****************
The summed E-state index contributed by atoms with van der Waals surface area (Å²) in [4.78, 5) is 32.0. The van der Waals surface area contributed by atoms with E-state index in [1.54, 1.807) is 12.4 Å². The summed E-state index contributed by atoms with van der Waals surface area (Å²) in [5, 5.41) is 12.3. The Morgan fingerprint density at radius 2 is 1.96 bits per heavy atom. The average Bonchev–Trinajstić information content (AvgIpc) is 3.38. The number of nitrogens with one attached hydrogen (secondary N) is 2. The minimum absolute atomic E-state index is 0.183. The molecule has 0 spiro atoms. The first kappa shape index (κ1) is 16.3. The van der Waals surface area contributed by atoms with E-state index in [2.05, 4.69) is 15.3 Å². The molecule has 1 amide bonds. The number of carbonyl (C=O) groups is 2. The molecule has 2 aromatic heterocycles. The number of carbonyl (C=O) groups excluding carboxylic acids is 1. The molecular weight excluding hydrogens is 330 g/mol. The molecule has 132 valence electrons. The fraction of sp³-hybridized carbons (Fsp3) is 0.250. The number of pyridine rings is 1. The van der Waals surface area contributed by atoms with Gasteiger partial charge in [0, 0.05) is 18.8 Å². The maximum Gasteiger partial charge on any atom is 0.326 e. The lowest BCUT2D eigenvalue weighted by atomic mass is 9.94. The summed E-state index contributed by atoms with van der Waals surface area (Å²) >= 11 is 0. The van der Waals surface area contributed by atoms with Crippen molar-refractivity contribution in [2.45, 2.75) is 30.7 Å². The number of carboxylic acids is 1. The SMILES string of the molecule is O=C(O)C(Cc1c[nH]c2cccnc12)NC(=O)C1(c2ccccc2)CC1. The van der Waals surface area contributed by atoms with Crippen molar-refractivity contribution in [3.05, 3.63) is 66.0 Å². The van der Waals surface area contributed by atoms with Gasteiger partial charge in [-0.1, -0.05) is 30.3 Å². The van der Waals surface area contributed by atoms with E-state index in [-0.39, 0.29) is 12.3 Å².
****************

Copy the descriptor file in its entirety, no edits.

The summed E-state index contributed by atoms with van der Waals surface area (Å²) in [4.78, 5) is 32.0. The van der Waals surface area contributed by atoms with E-state index in [1.54, 1.807) is 12.4 Å². The summed E-state index contributed by atoms with van der Waals surface area (Å²) in [5, 5.41) is 12.3. The Morgan fingerprint density at radius 2 is 1.96 bits per heavy atom. The average Bonchev–Trinajstić information content (AvgIpc) is 3.38. The number of nitrogens with one attached hydrogen (secondary N) is 2. The minimum absolute atomic E-state index is 0.183. The molecule has 0 spiro atoms. The first kappa shape index (κ1) is 16.3. The van der Waals surface area contributed by atoms with E-state index in [2.05, 4.69) is 15.3 Å². The molecule has 1 amide bonds. The number of carbonyl (C=O) groups is 2. The molecule has 2 aromatic heterocycles. The number of carbonyl (C=O) groups excluding carboxylic acids is 1. The molecular weight excluding hydrogens is 330 g/mol. The molecule has 132 valence electrons. The fraction of sp³-hybridized carbons (Fsp3) is 0.250. The number of pyridine rings is 1. The van der Waals surface area contributed by atoms with Gasteiger partial charge in [0, 0.05) is 18.8 Å². The maximum Gasteiger partial charge on any atom is 0.326 e. The lowest BCUT2D eigenvalue weighted by atomic mass is 9.94. The summed E-state index contributed by atoms with van der Waals surface area (Å²) >= 11 is 0. The van der Waals surface area contributed by atoms with Crippen molar-refractivity contribution in [2.45, 2.75) is 30.7 Å². The number of carboxylic acids is 1. The SMILES string of the molecule is O=C(O)C(Cc1c[nH]c2cccnc12)NC(=O)C1(c2ccccc2)CC1. The van der Waals surface area contributed by atoms with Crippen molar-refractivity contribution in [3.05, 3.63) is 66.0 Å². The van der Waals surface area contributed by atoms with Gasteiger partial charge in [-0.1, -0.05) is 30.3 Å². The van der Waals surface area contributed by atoms with E-state index in [-0.39, 0.29) is 12.3 Å².